Not being a politician born and bred, perhaps The Donald has never heard of the Holman Rule, and none of the swamp monsters are likely to tell him.  Isn't there one member of the Freedom Caucus who thinks this is a good idea?  If each of the true conservatives took on a specific agency to target for cuts - well, that still wouldn't be enough as there are far more useless agencies than conservative Congressmen, but it would at least be a start and make Republican voters feel cared about.

The Hard Way

Back when the Republicans were first planning to shut the government down by not raising the debt ceiling, Mr. Obama threatened that Social Security checks might not go out.  We applauded his frank admission that Social Security taxes were in fact not dedicated to meeting Social Security obligations.  Having pointed out that Social Security is a taxpayer-funded welfare system just like any other, we welcomed Mr. Obama's confirmation of this, if for no other reason than the inherent value of the truth - it's not as if he had any intention of doing anything about it, but at least now there's no excuse for anyone continuing to believe that it's an insurance program.

The same incident also demonstrated that not increasing the debt ceiling doesn't keep the government from spending money.  At the time, borrowing accounted for roughly half of government spending.  If borrowing were shut off, tax revenue could keep the government running at about half its current spending level, an outcome much to be desired.

Current law permits "essential functions" of government to operate in the face of an overall shutdown - but administration officials are allowed to decide what is essential and what is not.  To make effective use of this power, Mr. Trump's political appointees in charge of agencies would have to prepare a series of executive orders specifying precisely which government operations are essential.  Preparing the list and shutting down a targeted half the government would be a lot of work, but it would be time well spent.

Mr. Obama targeted his list of essential functions to maximize citizen inconvenience.  Shutting down government functions which are actually needed in order to extort more tax money is so common that it's been labeled the "Washington monument strategy."  Mr. Trump could do it far more constructively.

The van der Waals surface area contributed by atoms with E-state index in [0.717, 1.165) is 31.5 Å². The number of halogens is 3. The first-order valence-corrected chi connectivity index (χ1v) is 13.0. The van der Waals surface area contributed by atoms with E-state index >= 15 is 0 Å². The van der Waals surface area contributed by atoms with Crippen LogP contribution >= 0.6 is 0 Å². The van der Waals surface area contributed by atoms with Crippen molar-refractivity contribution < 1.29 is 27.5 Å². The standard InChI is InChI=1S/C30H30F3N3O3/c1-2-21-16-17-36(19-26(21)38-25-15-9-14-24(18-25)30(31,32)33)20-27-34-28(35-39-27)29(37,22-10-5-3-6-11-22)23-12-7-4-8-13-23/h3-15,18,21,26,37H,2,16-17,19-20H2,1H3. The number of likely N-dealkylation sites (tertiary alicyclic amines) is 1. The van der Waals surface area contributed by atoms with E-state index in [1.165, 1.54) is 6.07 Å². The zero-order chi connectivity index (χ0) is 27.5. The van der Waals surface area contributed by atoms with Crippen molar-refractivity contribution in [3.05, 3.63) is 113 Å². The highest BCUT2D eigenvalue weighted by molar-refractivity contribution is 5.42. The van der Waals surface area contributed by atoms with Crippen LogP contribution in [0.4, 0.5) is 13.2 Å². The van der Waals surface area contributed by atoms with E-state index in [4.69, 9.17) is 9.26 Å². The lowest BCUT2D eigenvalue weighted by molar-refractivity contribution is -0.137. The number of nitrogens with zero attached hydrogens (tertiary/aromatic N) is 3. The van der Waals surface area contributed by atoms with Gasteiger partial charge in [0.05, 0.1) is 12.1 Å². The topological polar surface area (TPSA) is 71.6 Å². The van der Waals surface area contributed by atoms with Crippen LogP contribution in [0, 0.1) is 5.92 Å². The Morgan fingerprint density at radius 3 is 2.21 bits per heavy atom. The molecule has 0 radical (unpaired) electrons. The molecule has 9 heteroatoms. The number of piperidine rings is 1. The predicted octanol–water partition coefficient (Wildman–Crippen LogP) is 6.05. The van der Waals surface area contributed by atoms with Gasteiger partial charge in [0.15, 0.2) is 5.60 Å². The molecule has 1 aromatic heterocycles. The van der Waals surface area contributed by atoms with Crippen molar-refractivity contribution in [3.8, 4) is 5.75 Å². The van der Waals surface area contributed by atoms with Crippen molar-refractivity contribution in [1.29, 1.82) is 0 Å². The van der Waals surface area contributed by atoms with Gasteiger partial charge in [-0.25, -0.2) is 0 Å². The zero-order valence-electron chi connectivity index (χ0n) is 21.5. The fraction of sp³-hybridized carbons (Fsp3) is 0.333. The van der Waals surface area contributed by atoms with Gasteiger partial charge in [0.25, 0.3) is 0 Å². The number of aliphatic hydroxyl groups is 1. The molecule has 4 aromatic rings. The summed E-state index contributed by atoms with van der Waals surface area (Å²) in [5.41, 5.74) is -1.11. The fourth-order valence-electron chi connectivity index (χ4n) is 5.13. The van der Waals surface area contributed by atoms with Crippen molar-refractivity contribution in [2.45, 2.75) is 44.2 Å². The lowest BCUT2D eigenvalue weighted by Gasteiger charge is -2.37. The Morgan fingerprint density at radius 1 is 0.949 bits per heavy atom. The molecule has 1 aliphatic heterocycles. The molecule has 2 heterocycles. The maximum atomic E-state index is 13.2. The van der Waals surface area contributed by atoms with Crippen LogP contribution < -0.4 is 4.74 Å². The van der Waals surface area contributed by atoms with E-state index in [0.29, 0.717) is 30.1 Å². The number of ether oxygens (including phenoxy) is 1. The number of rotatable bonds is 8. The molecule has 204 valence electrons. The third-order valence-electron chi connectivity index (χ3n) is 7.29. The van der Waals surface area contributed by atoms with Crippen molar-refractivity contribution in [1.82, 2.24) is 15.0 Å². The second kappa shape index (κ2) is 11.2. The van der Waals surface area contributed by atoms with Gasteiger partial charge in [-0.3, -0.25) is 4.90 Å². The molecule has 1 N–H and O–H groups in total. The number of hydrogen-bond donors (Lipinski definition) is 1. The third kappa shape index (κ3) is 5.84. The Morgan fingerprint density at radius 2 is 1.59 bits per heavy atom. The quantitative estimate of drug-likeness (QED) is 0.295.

We suspect that Mr. Trump knows this.  CNN reported that Mr. Trump tweeted about a "good shutdown":

President Donald Trump tweeted Tuesday that the country needs a "good 'shutdown,'" as well advocated for changing Senate rules, in a pair of tweets where he complained about the congressional negotiating process.

"The reason for the plan negotiated between the Republicans and Democrats is that we need 60 votes in the Senate which are not there! We ... either elect more Republican Senators in 2018 or change the rules now to 51%. Our country needs a good 'shutdown' in September to fix mess!" Trump said Tuesday in two consecutive tweets.

If the President were able to inspire his most conservative political appointees to go through the organizational structures of their departments with a fine-toothed comb, carefully designating who is essential and who is not based on principles of conservative government, the Trump administration need not fear a government shutdown.  Simply let Congress refuse to pass his budget or veto the bloated one they do pass - then, when the government "shuts down", go on vacation.

There's no reason we should be paying for government workers, programs, or whole departments that are not essential, with or without a budget.  Maybe then, the media would have something so painful to holler about, they'd be distracted from their mission of distracting the American people with fake news about phony scandals and evidence-free accusations.

Will Offensicht is a staff writer for Scragged.com and an internationally published author by a different name.  Read other Scragged.com articles by Will Offensicht or other articles on Bureaucracy.